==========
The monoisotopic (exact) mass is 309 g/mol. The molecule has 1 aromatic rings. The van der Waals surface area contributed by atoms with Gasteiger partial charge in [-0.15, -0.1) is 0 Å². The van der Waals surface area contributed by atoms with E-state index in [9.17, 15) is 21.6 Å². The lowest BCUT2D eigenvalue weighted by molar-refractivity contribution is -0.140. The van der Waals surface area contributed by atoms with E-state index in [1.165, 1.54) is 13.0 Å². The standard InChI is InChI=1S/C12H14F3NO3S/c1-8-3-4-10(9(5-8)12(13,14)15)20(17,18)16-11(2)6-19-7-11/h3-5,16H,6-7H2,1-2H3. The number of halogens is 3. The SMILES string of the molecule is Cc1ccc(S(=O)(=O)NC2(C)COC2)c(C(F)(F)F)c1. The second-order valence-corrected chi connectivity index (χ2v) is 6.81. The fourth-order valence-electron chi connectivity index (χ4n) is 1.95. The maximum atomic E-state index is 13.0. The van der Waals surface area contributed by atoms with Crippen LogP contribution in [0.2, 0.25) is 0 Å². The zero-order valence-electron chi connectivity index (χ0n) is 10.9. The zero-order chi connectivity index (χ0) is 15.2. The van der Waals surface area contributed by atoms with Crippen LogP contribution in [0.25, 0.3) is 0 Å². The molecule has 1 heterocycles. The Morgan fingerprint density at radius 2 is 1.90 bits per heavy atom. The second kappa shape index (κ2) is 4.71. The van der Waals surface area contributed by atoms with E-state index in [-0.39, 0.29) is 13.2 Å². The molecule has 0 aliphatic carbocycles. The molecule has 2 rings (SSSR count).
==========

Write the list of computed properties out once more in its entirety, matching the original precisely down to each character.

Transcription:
The monoisotopic (exact) mass is 309 g/mol. The molecule has 1 aromatic rings. The van der Waals surface area contributed by atoms with Gasteiger partial charge in [-0.15, -0.1) is 0 Å². The van der Waals surface area contributed by atoms with E-state index in [9.17, 15) is 21.6 Å². The lowest BCUT2D eigenvalue weighted by molar-refractivity contribution is -0.140. The van der Waals surface area contributed by atoms with E-state index in [1.165, 1.54) is 13.0 Å². The standard InChI is InChI=1S/C12H14F3NO3S/c1-8-3-4-10(9(5-8)12(13,14)15)20(17,18)16-11(2)6-19-7-11/h3-5,16H,6-7H2,1-2H3. The number of halogens is 3. The SMILES string of the molecule is Cc1ccc(S(=O)(=O)NC2(C)COC2)c(C(F)(F)F)c1. The second-order valence-corrected chi connectivity index (χ2v) is 6.81. The fourth-order valence-electron chi connectivity index (χ4n) is 1.95. The maximum atomic E-state index is 13.0. The van der Waals surface area contributed by atoms with Crippen LogP contribution in [0.2, 0.25) is 0 Å². The zero-order valence-electron chi connectivity index (χ0n) is 10.9. The zero-order chi connectivity index (χ0) is 15.2. The van der Waals surface area contributed by atoms with Crippen LogP contribution in [0.25, 0.3) is 0 Å². The molecule has 1 heterocycles. The Morgan fingerprint density at radius 2 is 1.90 bits per heavy atom. The second kappa shape index (κ2) is 4.71. The van der Waals surface area contributed by atoms with E-state index in [-0.39, 0.29) is 13.2 Å². The molecule has 0 aliphatic carbocycles. The molecule has 2 rings (SSSR count).